Burmese Language Lesson
- Kaut-Yoe -> Paddy Straw
- Mho -> Mushroom
- Kazun Ywet -> Water Spinach
- Kyaw -> Frying or Stir-frying (v.), fried or stir-fried food (n.)
Today, you will be introduced to an ideal vegetable side dish of Burmese people, which features not one, but two vegetables in a leading role, straw mushroom and water spinach. If there is a contest for a match of vegetables made in heaven, this combo will be crowned a king. Both stars might be little new to many of your culinary worlds; so let me shed some light on each of them.
This easy-to-grow, semi-aquatic and perennial plant, which bears many names such as kangkong, morning glory, swamp cabbage and etc., is an ultimate resource for affordable but healthy and delicious meals. High nutrient density, healing and detoxifying properties and primarily, dirt-cheap price of water spinach entice Burmese housewives to make a dish out of it everyday. Sustaining many Burmese lives, water spinach can be regarded as the staple vegetable of Burma.
Its crispy hollow stems, tender shoot tips, soft and slightly slippery green leaves together, contrastingly give water spinach a great versatility. Taking advantage of such versatility, countless recipes, both savory and sweet, can be easily created.
In the home of paddy fields, it is not surprising that paddy straw mushrooms rank first in consumption, followed by oyster mushrooms and magic mushrooms, as they are widely cultivated and available all season. Although highly perishable, Burmese recipes use only fresh mushrooms. Canned or dried straw mushrooms are not common here. Soft, delicate and chewy, straw mushrooms are packed with nutrients and trapped with flavors and aroma.
Discovery of Mho-Kazun-Ywet-Kyaw
The discovery of this amazing perfect pair was not accidental and purely intentional. On one hand, they are myths (and facts) concerning mushroom poisoning. (Fact: straw mushrooms are completely safe but people usually mistaken a species of toxic wild mushrooms called dead caps for straw mushrooms.) On the other hand, water spinach are convinced to carry antidotal properties, in addition to many health benefits of green leafy vegetables. These beliefs led to adding water spinach to counteract the poison and alleviate any harmful effects of toxins and poisons, whenever you are cooking mushroom.
Serving: 3-4 people
Prep Time: 10 minutes
Cooking Time: 5 minutes
- 1 lb. of Straw Mushroom
- ½ lb. of Water Spinach
- 6 Garlic Cloves
- 4 Green Chilies
- 3 Dry Red Chilies
- 1 medium Tomatoes
- 1 small Green Bell pepper
- 6-7 Shrimps
- Mixture of Fish sauce and Oyster sauce, 1 tbsp. each
- 3 tbsp. of Peanut Oil
We are using three different types of chili peppers in this recipe. Green chilies for the spiciness and aroma. Dry red chili peppers for color and more heat. Bell peppers for more aroma.
Also added are few shrimps, the very natural MSG, to enhance the flavors.
The way to get the best results is to keep the heat high while stir-frying as this unveils an earthiness from the mushroom and freshness of water spinach.
Omit the shrimps and substitute the fish sauce and oyster sauce with soy sauce for vegetarian option.
Cleaning the mushroom
- Deep rinsing is essential when fresh mushrooms are used. You will find debris of straws on the mushrooms from the straw beds on which they are grown.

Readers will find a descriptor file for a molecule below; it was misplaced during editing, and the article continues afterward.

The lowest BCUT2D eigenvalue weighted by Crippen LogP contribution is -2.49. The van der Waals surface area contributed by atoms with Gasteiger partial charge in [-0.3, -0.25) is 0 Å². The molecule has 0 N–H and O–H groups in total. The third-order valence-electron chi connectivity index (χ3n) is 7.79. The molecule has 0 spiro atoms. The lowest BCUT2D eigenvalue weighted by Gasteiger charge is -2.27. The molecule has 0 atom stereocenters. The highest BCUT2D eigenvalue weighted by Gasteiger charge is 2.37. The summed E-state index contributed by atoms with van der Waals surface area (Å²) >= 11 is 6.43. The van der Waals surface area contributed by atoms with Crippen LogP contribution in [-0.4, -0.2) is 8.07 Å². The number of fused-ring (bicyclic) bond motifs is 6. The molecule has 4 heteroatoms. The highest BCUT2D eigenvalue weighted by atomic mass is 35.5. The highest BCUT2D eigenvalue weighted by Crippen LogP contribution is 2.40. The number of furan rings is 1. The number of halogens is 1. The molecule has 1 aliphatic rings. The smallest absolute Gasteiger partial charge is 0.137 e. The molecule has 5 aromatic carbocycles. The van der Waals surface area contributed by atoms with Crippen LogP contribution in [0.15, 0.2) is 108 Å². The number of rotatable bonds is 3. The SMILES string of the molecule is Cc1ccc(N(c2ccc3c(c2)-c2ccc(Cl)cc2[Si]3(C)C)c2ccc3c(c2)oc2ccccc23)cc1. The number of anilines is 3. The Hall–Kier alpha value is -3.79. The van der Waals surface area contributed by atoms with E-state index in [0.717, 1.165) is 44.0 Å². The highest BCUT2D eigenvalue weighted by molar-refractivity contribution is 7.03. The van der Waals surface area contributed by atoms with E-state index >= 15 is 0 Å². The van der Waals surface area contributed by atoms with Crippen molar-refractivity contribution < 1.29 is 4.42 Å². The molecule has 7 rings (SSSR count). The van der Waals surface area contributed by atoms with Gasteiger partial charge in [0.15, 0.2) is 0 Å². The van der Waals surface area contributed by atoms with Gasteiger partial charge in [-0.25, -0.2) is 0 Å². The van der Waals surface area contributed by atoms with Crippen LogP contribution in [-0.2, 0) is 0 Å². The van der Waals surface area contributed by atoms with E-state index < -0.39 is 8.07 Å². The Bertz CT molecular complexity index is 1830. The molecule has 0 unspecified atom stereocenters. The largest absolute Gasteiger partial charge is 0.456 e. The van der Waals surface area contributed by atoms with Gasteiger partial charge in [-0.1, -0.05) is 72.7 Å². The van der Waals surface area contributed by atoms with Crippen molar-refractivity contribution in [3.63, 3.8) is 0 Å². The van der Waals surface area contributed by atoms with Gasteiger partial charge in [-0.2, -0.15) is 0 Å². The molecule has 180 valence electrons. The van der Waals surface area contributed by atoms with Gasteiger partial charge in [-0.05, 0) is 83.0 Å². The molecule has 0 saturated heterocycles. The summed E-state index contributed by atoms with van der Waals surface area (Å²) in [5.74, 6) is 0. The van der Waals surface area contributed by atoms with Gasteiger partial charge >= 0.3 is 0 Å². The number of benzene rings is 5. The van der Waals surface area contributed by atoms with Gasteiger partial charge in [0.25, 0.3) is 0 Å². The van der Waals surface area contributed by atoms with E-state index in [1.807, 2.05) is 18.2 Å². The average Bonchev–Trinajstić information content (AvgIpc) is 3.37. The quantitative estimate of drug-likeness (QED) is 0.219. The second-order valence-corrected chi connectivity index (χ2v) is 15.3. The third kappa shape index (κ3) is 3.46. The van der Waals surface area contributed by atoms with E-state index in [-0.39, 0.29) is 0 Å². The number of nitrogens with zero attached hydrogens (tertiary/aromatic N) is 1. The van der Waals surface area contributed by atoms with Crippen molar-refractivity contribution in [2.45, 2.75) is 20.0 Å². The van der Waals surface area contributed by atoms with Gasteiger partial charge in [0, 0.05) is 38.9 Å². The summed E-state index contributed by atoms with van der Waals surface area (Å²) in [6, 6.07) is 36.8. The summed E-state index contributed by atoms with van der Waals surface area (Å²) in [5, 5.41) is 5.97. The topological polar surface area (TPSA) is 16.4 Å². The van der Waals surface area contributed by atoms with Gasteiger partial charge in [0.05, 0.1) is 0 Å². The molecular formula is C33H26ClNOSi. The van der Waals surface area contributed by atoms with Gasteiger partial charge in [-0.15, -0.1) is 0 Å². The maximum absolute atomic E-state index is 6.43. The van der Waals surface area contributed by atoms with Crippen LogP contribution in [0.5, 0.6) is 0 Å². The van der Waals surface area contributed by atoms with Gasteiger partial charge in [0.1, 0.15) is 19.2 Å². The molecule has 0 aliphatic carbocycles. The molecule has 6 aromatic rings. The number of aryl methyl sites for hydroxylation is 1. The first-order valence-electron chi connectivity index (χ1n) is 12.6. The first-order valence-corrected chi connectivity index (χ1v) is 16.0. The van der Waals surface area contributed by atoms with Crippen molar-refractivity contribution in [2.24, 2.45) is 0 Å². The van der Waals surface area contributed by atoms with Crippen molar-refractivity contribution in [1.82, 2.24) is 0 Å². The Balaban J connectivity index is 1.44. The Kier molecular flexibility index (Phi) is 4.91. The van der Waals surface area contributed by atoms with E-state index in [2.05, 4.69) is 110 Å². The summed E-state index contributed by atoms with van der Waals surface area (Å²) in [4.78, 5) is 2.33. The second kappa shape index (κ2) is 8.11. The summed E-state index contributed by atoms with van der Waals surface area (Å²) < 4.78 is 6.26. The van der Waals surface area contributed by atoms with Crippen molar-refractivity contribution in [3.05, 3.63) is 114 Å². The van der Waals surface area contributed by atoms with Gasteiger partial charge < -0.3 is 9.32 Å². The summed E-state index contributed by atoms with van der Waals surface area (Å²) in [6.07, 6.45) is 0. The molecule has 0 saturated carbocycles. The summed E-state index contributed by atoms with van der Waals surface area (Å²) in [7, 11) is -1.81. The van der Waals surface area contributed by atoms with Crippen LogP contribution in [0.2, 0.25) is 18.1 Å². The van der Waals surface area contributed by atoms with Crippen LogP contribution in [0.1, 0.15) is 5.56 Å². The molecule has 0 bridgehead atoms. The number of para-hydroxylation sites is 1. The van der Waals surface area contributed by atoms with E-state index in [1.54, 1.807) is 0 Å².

- Halve the mushrooms as this helps them absorb all the flavors while cooking and makes the dish look more aesthetically pleasing.
Plucking the water spinach
- Cut off the hard bottom part of the water spinach stems. About 2 to 3 inches.
- (Here, you do not want to throw the hard stems away. Soak them in water or stick them in a moist soil. Few days later, roots will be formed at nodes and few more days later, new leaves will come out.)
- Separate the remaining into three separate parts: young tender shoots, leaves and stems. Each part requires slightly different cooking time.
Preparing other ingredients
- Roughly crush the garlic with the side of the knife.
- Take a sharp knife to slit the green chilly vertically, keeping one side intact. Not a fan of spiciness? Skip this part and put the chilies as a whole.
- Soak the dry red chili peppers in lukewarm water for 5 minutes and pound them till a paste is formed.
- Chop up the tomato and green bell pepper into bite-size pieces.
- Take the heads off of the shrimps, discard the shells and devein.
- Time to put your wok to work.
- Heat the wok on medium high heat and add peanut oil. Once the oil is really hot, add garlic and green chilies and cook stirring, until fragrant.
- Add pounded red chili peppers, stir continuously until the scent of roasting chilies arises. (You might sneeze one or two times. Bless you!) Add a teaspoon of water to prevent the chilies from getting burnt.
- Put the shrimps first, then mushrooms and stir-fry for 2 minutes, cranking up the heat to high. Mushrooms will begin to sizzle and release their
- Add the green peppers and continue cooking for a minute.
- At this point, add the fish sauce and oyster sauce mixture and still well to coat up all the ingredients.
- Throw in the water spinach stems. Stir-fry for 1 minute.
- Add the water spinach leaves in and keep stirring for another 30 seconds.
- Finally, put the young shoots along with the chopped tomatoes.
- Gently toss and stir-fry everything together for 30 seconds.
Stir-fries are best warm and fresh so plate and serve immediately with rice.